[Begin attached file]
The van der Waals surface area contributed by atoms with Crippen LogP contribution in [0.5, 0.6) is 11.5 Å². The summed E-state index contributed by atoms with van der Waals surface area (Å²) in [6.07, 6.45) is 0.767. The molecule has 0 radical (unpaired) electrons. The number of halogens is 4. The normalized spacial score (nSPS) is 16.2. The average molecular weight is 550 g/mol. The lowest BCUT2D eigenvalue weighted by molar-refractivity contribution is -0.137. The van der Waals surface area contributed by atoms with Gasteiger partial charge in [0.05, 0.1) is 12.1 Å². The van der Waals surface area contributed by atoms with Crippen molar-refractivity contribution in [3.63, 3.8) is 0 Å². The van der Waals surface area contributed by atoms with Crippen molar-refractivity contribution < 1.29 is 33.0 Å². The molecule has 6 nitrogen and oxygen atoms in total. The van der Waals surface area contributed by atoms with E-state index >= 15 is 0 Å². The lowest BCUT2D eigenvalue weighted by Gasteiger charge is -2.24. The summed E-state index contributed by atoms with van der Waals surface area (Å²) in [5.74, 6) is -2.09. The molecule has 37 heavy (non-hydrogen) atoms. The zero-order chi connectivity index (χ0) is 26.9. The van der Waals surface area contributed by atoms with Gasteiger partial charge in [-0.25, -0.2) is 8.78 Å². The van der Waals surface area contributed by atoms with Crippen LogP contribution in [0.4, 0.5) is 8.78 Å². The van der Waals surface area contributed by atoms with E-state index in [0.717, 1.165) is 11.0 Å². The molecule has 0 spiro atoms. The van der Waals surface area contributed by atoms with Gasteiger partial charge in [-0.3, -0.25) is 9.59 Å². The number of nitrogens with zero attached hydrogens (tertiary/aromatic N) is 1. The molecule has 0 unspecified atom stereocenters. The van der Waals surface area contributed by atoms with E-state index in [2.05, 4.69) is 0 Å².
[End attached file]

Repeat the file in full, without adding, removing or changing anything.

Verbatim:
The van der Waals surface area contributed by atoms with Crippen LogP contribution in [0.5, 0.6) is 11.5 Å². The summed E-state index contributed by atoms with van der Waals surface area (Å²) in [6.07, 6.45) is 0.767. The molecule has 0 radical (unpaired) electrons. The number of halogens is 4. The normalized spacial score (nSPS) is 16.2. The average molecular weight is 550 g/mol. The lowest BCUT2D eigenvalue weighted by molar-refractivity contribution is -0.137. The van der Waals surface area contributed by atoms with Gasteiger partial charge in [0.05, 0.1) is 12.1 Å². The van der Waals surface area contributed by atoms with Crippen molar-refractivity contribution in [3.63, 3.8) is 0 Å². The van der Waals surface area contributed by atoms with Crippen molar-refractivity contribution < 1.29 is 33.0 Å². The molecule has 6 nitrogen and oxygen atoms in total. The van der Waals surface area contributed by atoms with E-state index >= 15 is 0 Å². The lowest BCUT2D eigenvalue weighted by Gasteiger charge is -2.24. The summed E-state index contributed by atoms with van der Waals surface area (Å²) in [5.74, 6) is -2.09. The molecule has 37 heavy (non-hydrogen) atoms. The zero-order chi connectivity index (χ0) is 26.9. The van der Waals surface area contributed by atoms with Gasteiger partial charge in [-0.25, -0.2) is 8.78 Å². The van der Waals surface area contributed by atoms with Crippen LogP contribution in [0.4, 0.5) is 8.78 Å². The van der Waals surface area contributed by atoms with E-state index in [0.717, 1.165) is 11.0 Å². The molecule has 0 spiro atoms. The van der Waals surface area contributed by atoms with Gasteiger partial charge in [-0.3, -0.25) is 9.59 Å². The number of nitrogens with zero attached hydrogens (tertiary/aromatic N) is 1. The molecule has 0 unspecified atom stereocenters. The van der Waals surface area contributed by atoms with E-state index in [2.05, 4.69) is 0 Å².